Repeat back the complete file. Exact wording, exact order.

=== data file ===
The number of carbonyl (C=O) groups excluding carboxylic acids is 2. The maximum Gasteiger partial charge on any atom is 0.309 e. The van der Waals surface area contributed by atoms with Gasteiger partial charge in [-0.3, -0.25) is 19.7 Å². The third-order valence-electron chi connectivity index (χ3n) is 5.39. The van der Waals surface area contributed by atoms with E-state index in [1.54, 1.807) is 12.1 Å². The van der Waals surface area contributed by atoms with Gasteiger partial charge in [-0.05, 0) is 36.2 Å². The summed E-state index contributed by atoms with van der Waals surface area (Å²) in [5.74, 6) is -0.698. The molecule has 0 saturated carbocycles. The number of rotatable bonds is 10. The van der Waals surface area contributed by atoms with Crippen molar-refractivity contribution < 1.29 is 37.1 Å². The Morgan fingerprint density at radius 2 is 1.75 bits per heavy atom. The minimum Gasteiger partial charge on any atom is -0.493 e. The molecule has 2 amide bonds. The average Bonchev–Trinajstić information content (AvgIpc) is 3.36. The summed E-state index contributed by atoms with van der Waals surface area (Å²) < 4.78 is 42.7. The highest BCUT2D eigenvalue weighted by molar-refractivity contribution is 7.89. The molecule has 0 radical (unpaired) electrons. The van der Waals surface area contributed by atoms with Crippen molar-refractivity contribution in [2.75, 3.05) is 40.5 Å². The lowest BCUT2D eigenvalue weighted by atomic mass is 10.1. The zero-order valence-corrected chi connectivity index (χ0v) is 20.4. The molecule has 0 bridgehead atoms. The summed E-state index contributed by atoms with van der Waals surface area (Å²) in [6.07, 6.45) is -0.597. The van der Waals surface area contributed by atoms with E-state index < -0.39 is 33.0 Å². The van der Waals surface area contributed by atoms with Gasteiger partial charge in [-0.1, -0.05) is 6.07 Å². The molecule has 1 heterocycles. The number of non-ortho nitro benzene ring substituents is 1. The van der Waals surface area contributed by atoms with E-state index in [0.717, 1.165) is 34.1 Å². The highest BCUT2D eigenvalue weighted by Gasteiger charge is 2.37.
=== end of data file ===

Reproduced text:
The number of carbonyl (C=O) groups excluding carboxylic acids is 2. The maximum Gasteiger partial charge on any atom is 0.309 e. The van der Waals surface area contributed by atoms with Gasteiger partial charge in [-0.3, -0.25) is 19.7 Å². The third-order valence-electron chi connectivity index (χ3n) is 5.39. The van der Waals surface area contributed by atoms with E-state index in [1.54, 1.807) is 12.1 Å². The van der Waals surface area contributed by atoms with Gasteiger partial charge in [-0.05, 0) is 36.2 Å². The summed E-state index contributed by atoms with van der Waals surface area (Å²) in [5.74, 6) is -0.698. The molecule has 0 saturated carbocycles. The number of rotatable bonds is 10. The van der Waals surface area contributed by atoms with Crippen molar-refractivity contribution < 1.29 is 37.1 Å². The Morgan fingerprint density at radius 2 is 1.75 bits per heavy atom. The minimum Gasteiger partial charge on any atom is -0.493 e. The molecule has 2 amide bonds. The average Bonchev–Trinajstić information content (AvgIpc) is 3.36. The summed E-state index contributed by atoms with van der Waals surface area (Å²) < 4.78 is 42.7. The highest BCUT2D eigenvalue weighted by molar-refractivity contribution is 7.89. The molecule has 0 radical (unpaired) electrons. The van der Waals surface area contributed by atoms with Crippen molar-refractivity contribution in [2.75, 3.05) is 40.5 Å². The lowest BCUT2D eigenvalue weighted by atomic mass is 10.1. The zero-order valence-corrected chi connectivity index (χ0v) is 20.4. The molecule has 0 bridgehead atoms. The summed E-state index contributed by atoms with van der Waals surface area (Å²) in [6.07, 6.45) is -0.597. The van der Waals surface area contributed by atoms with E-state index < -0.39 is 33.0 Å². The van der Waals surface area contributed by atoms with Gasteiger partial charge in [-0.1, -0.05) is 6.07 Å². The molecule has 1 heterocycles. The number of non-ortho nitro benzene ring substituents is 1. The van der Waals surface area contributed by atoms with E-state index in [0.717, 1.165) is 34.1 Å². The highest BCUT2D eigenvalue weighted by Gasteiger charge is 2.37.